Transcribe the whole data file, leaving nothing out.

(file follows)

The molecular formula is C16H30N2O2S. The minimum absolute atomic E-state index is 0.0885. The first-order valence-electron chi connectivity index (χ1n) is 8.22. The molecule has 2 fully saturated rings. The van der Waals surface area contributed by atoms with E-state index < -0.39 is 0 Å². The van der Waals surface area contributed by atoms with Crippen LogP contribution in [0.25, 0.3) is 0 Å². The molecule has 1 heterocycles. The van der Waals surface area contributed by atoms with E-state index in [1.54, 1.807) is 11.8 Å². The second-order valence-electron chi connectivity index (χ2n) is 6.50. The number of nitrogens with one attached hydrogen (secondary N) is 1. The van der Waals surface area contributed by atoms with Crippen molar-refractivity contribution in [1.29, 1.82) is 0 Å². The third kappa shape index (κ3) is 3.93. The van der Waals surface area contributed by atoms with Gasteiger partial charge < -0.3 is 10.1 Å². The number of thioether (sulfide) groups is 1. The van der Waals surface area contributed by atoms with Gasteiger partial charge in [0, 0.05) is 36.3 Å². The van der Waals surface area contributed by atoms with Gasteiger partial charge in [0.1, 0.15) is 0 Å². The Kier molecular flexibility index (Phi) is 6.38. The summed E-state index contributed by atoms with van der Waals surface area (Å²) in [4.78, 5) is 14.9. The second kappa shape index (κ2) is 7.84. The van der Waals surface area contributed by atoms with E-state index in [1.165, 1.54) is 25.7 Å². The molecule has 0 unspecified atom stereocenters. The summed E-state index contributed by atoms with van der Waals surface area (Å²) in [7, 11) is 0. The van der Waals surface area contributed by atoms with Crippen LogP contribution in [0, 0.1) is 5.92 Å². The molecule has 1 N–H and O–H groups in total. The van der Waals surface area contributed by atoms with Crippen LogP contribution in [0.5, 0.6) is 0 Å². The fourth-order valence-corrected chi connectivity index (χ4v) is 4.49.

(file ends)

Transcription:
The molecular formula is C16H30N2O2S. The minimum absolute atomic E-state index is 0.0885. The first-order valence-electron chi connectivity index (χ1n) is 8.22. The molecule has 2 fully saturated rings. The van der Waals surface area contributed by atoms with E-state index < -0.39 is 0 Å². The van der Waals surface area contributed by atoms with Crippen LogP contribution in [0.25, 0.3) is 0 Å². The molecule has 1 heterocycles. The van der Waals surface area contributed by atoms with E-state index in [1.54, 1.807) is 11.8 Å². The second-order valence-electron chi connectivity index (χ2n) is 6.50. The number of nitrogens with one attached hydrogen (secondary N) is 1. The van der Waals surface area contributed by atoms with Crippen molar-refractivity contribution in [1.29, 1.82) is 0 Å². The third kappa shape index (κ3) is 3.93. The van der Waals surface area contributed by atoms with Gasteiger partial charge < -0.3 is 10.1 Å². The number of thioether (sulfide) groups is 1. The van der Waals surface area contributed by atoms with Gasteiger partial charge in [0, 0.05) is 36.3 Å². The van der Waals surface area contributed by atoms with Gasteiger partial charge in [0.1, 0.15) is 0 Å². The Kier molecular flexibility index (Phi) is 6.38. The summed E-state index contributed by atoms with van der Waals surface area (Å²) in [4.78, 5) is 14.9. The second kappa shape index (κ2) is 7.84. The van der Waals surface area contributed by atoms with E-state index in [1.165, 1.54) is 25.7 Å². The molecule has 0 unspecified atom stereocenters. The summed E-state index contributed by atoms with van der Waals surface area (Å²) in [7, 11) is 0. The van der Waals surface area contributed by atoms with Crippen LogP contribution in [0, 0.1) is 5.92 Å². The molecule has 1 N–H and O–H groups in total. The van der Waals surface area contributed by atoms with Crippen LogP contribution in [0.5, 0.6) is 0 Å². The fourth-order valence-corrected chi connectivity index (χ4v) is 4.49.